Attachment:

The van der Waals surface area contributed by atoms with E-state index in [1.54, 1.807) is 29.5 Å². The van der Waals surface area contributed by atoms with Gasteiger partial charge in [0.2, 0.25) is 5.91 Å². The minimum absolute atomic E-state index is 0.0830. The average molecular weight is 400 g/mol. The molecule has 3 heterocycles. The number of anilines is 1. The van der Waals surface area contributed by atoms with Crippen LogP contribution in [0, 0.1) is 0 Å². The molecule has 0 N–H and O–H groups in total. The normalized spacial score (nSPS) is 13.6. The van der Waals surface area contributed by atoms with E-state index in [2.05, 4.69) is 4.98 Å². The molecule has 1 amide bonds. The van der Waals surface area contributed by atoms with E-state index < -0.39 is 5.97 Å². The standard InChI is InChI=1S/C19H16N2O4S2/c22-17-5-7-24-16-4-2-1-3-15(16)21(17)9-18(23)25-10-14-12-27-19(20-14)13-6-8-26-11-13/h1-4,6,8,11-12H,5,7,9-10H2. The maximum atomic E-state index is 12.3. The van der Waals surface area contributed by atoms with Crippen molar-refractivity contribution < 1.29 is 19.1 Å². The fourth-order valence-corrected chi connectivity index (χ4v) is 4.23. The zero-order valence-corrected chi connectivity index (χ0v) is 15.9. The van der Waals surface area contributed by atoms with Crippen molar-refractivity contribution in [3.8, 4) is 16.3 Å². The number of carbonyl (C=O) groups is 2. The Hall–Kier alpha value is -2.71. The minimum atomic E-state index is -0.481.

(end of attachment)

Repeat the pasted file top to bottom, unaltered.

The van der Waals surface area contributed by atoms with E-state index in [1.54, 1.807) is 29.5 Å². The van der Waals surface area contributed by atoms with Gasteiger partial charge in [0.2, 0.25) is 5.91 Å². The minimum absolute atomic E-state index is 0.0830. The average molecular weight is 400 g/mol. The molecule has 3 heterocycles. The number of anilines is 1. The van der Waals surface area contributed by atoms with Crippen LogP contribution in [0, 0.1) is 0 Å². The molecule has 0 N–H and O–H groups in total. The normalized spacial score (nSPS) is 13.6. The van der Waals surface area contributed by atoms with E-state index in [2.05, 4.69) is 4.98 Å². The molecule has 1 amide bonds. The van der Waals surface area contributed by atoms with E-state index < -0.39 is 5.97 Å². The standard InChI is InChI=1S/C19H16N2O4S2/c22-17-5-7-24-16-4-2-1-3-15(16)21(17)9-18(23)25-10-14-12-27-19(20-14)13-6-8-26-11-13/h1-4,6,8,11-12H,5,7,9-10H2. The maximum atomic E-state index is 12.3. The van der Waals surface area contributed by atoms with Crippen molar-refractivity contribution < 1.29 is 19.1 Å². The fourth-order valence-corrected chi connectivity index (χ4v) is 4.23. The zero-order valence-corrected chi connectivity index (χ0v) is 15.9. The van der Waals surface area contributed by atoms with Crippen molar-refractivity contribution in [3.8, 4) is 16.3 Å². The number of carbonyl (C=O) groups is 2. The Hall–Kier alpha value is -2.71. The minimum atomic E-state index is -0.481.